Veteran UK rockers Six By Seven are no strangers to tumult, having experienced the lineup changes and lean beginnings that seem to be common storylines in the world of rock and roll. Yet, the band’s energy and drive, as expressed on their latest studio project 04, does not seem to have suffered for any adjustments or amendments to their creative process. Recording the album with a lineup consisting only of three of the band’s original members, the work on 04 reflects the players’ comfort with each other and with their musical direction (the group has since expanded and reformed with their original cast, minus bassist Paul Douglas).
Stylistically, the group mixes elements of shoegaze, ambient, and mid-‘90s Brit-rock into an amalgam which possesses enough accessibility to touch the mainstream while admirably never quite allowing themselves to be pigeonholed into or restrained by any sort of expected behavior related to classification. 04 is often an intentionally messy and noisy affair, yet there are moments when the members of Six by Seven turn out a more straight ahead product than one might expect. No matter how tightly or loosely the songs are coiled, there is an emotionally resonant quality to the band’s work that is undeniable and very appealing; it allows the best parts of the album to soar while carrying the project through the few instances where songs suffer from the great sin of being average.
04 opens mildly with “Untitled”, a song which begins with processed beats that eventually give way to a moderate rock feel and a very subtle sense of expansion. There are hints within the track of what the band is capable of, but it only as “Untitled” fades out and second offering, “Sometimes I Feel Like…” slowly billows into existence, that the album truly begins the process of taking shape. Arguably the record’s strongest cut, “Sometimes I Feel Like…” is a snapshot (if a five minute song can be considered a snapshot of anything) of Six by Seven in the throes of realizing the height of their collective kinetic energy. Faint atmospheric tones grow harsher, and just as vocalist Chris Olley completes a softly sung verse, the track explodes into a riotous chorus of guitars which spill and surge over the other instruments being played. Fluctuating back and forth between dynamic extremes, the song is a beautiful roller coaster ride through a full range of both sensory experiences and faces of the band’s persona.
The songs which immediately follow the periods of thunder and reprieve which mark “Sometimes I Feel Like…” continue the track’s ambition while exploring additional musical ideas. Cooling the fury created by its predecessor, “Ready for You Now” possesses a memorably anthemic Brit-rock feel while “Ocean” gives space to shifting pitches and timbres, allowing an undercurrent to develop during the track which sounds as if it could end in rock and roll glory or a complete derailing. This feeling of uncertainty and the accompanying lyric, “There’s a storm cloud covering me / As I lay down and let the ocean, the ocean cover me… I rest my head and feel my body in motion / I rest my head and cool myself in the sea / I need a chance and I’m willing to try now / Another day is another chance to weather the storm” are a wonderfully apt representation of the type of cascading sound in which Six By Seven traffics.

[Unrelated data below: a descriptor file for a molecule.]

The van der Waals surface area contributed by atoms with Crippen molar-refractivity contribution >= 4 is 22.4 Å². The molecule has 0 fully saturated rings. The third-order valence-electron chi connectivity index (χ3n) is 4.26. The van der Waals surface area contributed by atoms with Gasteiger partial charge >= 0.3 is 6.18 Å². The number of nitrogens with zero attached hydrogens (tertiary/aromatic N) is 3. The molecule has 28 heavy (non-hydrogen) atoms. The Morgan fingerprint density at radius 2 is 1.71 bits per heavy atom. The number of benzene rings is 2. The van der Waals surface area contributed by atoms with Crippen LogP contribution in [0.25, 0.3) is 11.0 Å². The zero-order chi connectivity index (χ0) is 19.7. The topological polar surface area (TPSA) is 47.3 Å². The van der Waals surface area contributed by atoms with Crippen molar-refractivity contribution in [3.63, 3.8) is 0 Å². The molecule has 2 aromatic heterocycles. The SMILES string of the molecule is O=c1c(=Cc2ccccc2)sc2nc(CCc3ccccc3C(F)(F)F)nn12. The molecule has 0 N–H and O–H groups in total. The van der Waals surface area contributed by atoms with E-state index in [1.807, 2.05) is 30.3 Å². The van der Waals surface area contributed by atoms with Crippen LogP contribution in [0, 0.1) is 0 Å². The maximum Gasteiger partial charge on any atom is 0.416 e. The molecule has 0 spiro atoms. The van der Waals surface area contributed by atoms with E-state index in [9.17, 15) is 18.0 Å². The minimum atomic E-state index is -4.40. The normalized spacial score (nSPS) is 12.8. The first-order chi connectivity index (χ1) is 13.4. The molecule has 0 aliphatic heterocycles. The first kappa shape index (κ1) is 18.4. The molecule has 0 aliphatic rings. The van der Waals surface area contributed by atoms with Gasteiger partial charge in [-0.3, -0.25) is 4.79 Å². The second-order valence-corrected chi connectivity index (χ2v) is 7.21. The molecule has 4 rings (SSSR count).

Throughout this early concurrence of tracks, any time the band comes even close to embracing the clichéd, they adjust an aspect or aspects of the track so as to add a new layer and dimension. For example, “Say That You Want Me” opens in fairly dated fashion, reminiscent of the early/mid ‘90s Brit-rock typified by albums like Radiohead’s Pablo Honey, yet Olley’s harmonica gives the song an almost streetwise swagger that engages despite the so-so energy emanating from his guitar and vocals. Once again, the creative momentum is continued, though altered dramatically, by “Lude I”, the first of three relatively brief Eno-like ambient instrumentals, which serve not only to cleanse the palate, but also enhance the album’s sense of cohesion through diversity.
From this point forward, 04 becomes a bit spottier in quality and its consistent approach to presenting fresh or captivating artistic concepts. The swelling, almost Pink Floyd-like “There’s a Ghost” and electronic love song “Bochum (Light Up My Life)”, a true expression of positive energy, rate with the high moments of the album’s initial sequence. The continued commitment to both the atmospheric and the gradual development of a song is expressed through the other two ambient instrumentals, “Lude II” and “Hours.” Yet, the second half of 04 is dominated by mediocre tracks which though offering musicality and merit, disappoint by the standards initiated early in the recording. Tracks like the almost numbingly subdued “Leave Me Alone” just do not ever amount to much while closing pair “She Didn’t Say” and “Pretty Baby” feel like an unnecessary trip down well-worn musical paths, relying on overused guitar tones and song diagrams that, at this point in the band’s progression, seem beneath their level of musicianship.
Though the album closes with some of its weakest notions, 04 relays a number of intriguing and captivating musical moments which proves Six By Seven’s remaining relevance in their second decade of existence. The band’s capacity to express both the frustration and poetry that come through the constantly changing nature of life should be a drawing point to those wishing to experience art without pretense or veneer.
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// Notes from the Road
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